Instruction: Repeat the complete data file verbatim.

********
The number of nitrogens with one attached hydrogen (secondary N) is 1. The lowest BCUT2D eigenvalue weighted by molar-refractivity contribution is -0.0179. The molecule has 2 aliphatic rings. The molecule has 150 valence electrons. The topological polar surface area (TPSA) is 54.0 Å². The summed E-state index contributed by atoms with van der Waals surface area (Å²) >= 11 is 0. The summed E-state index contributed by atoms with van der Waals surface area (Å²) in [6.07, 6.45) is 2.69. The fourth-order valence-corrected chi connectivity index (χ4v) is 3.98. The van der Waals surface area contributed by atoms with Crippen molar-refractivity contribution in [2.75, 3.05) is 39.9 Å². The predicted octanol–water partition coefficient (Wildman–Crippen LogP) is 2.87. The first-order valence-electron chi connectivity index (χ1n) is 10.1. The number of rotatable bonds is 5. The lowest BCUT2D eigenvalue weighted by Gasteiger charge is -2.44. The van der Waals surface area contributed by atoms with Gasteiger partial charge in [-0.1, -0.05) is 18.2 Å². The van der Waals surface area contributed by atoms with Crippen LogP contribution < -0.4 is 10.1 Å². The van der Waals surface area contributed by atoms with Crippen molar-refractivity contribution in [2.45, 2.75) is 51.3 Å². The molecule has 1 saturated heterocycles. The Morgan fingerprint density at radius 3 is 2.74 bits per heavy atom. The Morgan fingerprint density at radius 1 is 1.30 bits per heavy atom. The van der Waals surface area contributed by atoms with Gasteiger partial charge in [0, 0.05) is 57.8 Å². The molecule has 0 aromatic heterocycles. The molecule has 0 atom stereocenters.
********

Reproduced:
The number of nitrogens with one attached hydrogen (secondary N) is 1. The lowest BCUT2D eigenvalue weighted by molar-refractivity contribution is -0.0179. The molecule has 2 aliphatic rings. The molecule has 150 valence electrons. The topological polar surface area (TPSA) is 54.0 Å². The summed E-state index contributed by atoms with van der Waals surface area (Å²) >= 11 is 0. The summed E-state index contributed by atoms with van der Waals surface area (Å²) in [6.07, 6.45) is 2.69. The fourth-order valence-corrected chi connectivity index (χ4v) is 3.98. The van der Waals surface area contributed by atoms with Crippen molar-refractivity contribution in [2.75, 3.05) is 39.9 Å². The predicted octanol–water partition coefficient (Wildman–Crippen LogP) is 2.87. The first-order valence-electron chi connectivity index (χ1n) is 10.1. The number of rotatable bonds is 5. The lowest BCUT2D eigenvalue weighted by Gasteiger charge is -2.44. The van der Waals surface area contributed by atoms with Gasteiger partial charge in [-0.1, -0.05) is 18.2 Å². The van der Waals surface area contributed by atoms with Crippen LogP contribution < -0.4 is 10.1 Å². The van der Waals surface area contributed by atoms with Crippen molar-refractivity contribution in [2.45, 2.75) is 51.3 Å². The molecule has 1 saturated heterocycles. The Morgan fingerprint density at radius 3 is 2.74 bits per heavy atom. The Morgan fingerprint density at radius 1 is 1.30 bits per heavy atom. The van der Waals surface area contributed by atoms with Gasteiger partial charge in [0, 0.05) is 57.8 Å². The molecule has 0 aromatic heterocycles. The molecule has 0 atom stereocenters.